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Seasonal affective disorder

Published on October 21, 2014 at 14:41 / Updated on April 4, 2019 at 17:33

Do you feel depressed, tired and lethargic when fall rolls around with its short, blustery days and seemingly interminable nights? If this situation is temporary, you have nothing to worry about. However, if it comes back systematically year after year and lasts until spring, you could be suffering from seasonal affective disorder (SAD).

Seasonal affective disorder is a form of cyclic depression that generally appears towards the end of the fall season when the days become shorter, and disappears in the spring when the days become longer. This is called winter depression or winter SAD. However, you might be surprised to know that people can actually have an inversed cycle with symptoms appearing in the spring and disappearing in the fall. This is called summer depression or summer SAD.

People who suffer from winter SAD often present the following symptoms: depression, feelings of hopelessness, anxiety, tendency to sleep more than usual, loss of energy, tendency to socially isolate themselves, increased appetite and weight gain, loss of interest in activities they usually enjoy, and difficulty concentrating and processing information. On the other hand, individuals suffering from summer SAD tend to be increasingly anxious and irritable, suffer from insomnia, feel agitated, have poorer appetite and lose weight, and have an increased sex drive.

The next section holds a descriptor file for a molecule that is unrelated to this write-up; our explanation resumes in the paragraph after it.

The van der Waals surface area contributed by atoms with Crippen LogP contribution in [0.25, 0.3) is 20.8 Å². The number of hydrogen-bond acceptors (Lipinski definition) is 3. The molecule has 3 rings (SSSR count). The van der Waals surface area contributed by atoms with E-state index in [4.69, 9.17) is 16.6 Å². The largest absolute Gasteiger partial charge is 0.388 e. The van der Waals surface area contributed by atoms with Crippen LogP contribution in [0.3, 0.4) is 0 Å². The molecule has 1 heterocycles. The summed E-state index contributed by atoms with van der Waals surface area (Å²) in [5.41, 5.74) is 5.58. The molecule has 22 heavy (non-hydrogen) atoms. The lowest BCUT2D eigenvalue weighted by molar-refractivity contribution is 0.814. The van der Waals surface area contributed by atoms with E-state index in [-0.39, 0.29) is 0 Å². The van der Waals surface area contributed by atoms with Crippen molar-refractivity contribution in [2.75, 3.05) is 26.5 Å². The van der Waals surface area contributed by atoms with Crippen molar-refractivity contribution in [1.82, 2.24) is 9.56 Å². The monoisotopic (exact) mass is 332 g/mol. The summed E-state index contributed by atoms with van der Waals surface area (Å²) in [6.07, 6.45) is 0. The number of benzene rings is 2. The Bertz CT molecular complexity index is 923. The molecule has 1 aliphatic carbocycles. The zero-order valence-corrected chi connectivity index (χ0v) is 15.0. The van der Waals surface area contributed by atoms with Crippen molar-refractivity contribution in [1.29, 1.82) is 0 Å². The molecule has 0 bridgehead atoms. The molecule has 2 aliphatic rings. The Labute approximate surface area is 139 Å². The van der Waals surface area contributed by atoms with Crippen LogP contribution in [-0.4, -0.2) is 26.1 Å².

Although the exact causes of SAD remain unknown, the culprits likely include genetic factors, age, the circadian rhythm and variations in levels of serotonin and melatonin. The circadian rhythm is the physiological process that helps regulate the body’s internal clock, serotonin is a neurotransmitter, and melatonin is a sleep-related hormone. Some evidence suggests that people who live in Northern countries are probably more at risk of suffering from SAD. This is likely due to the fact that the variations between daylight in the summer and in the winter are more pronounced. There also seems to be a potential hereditary component to SAD. And even though women are typically more at risk of suffering from SAD, men generally experience more severe symptoms.

Because SAD is linked to a lack of exposure to daylight, light is usually at the core of its treatment. Hence, it is recommended that people who suffer from this type of depression increase their exposure to natural light by going outside every day for example, or by working close to a window whenever possible. There is also a treatment called light therapy in which “light boxes” are used to expose a sufferer to intense light, compensating for the lack of natural light. In certain cases, antidepressants and psychotherapy may also be beneficial.

Your mood tends to darken with the arrival of fall? Expose yourself to as much natural light as possible by opening the curtains in your house and spending time outside every day. Be physically active, because physical activity has a positive impact on stress, anxiety and self-esteem. These three parameters are often the building blocks of problems of depression like SAD. Learn to manage stress and try to be as socially active as you can, do not isolate yourself in a corner. Having a good support system composed of family and friends is good for your health. Finally, if you can afford it, fly somewhere sunny and warm this winter and stock-up on sunshine!

Let there be light this winter!

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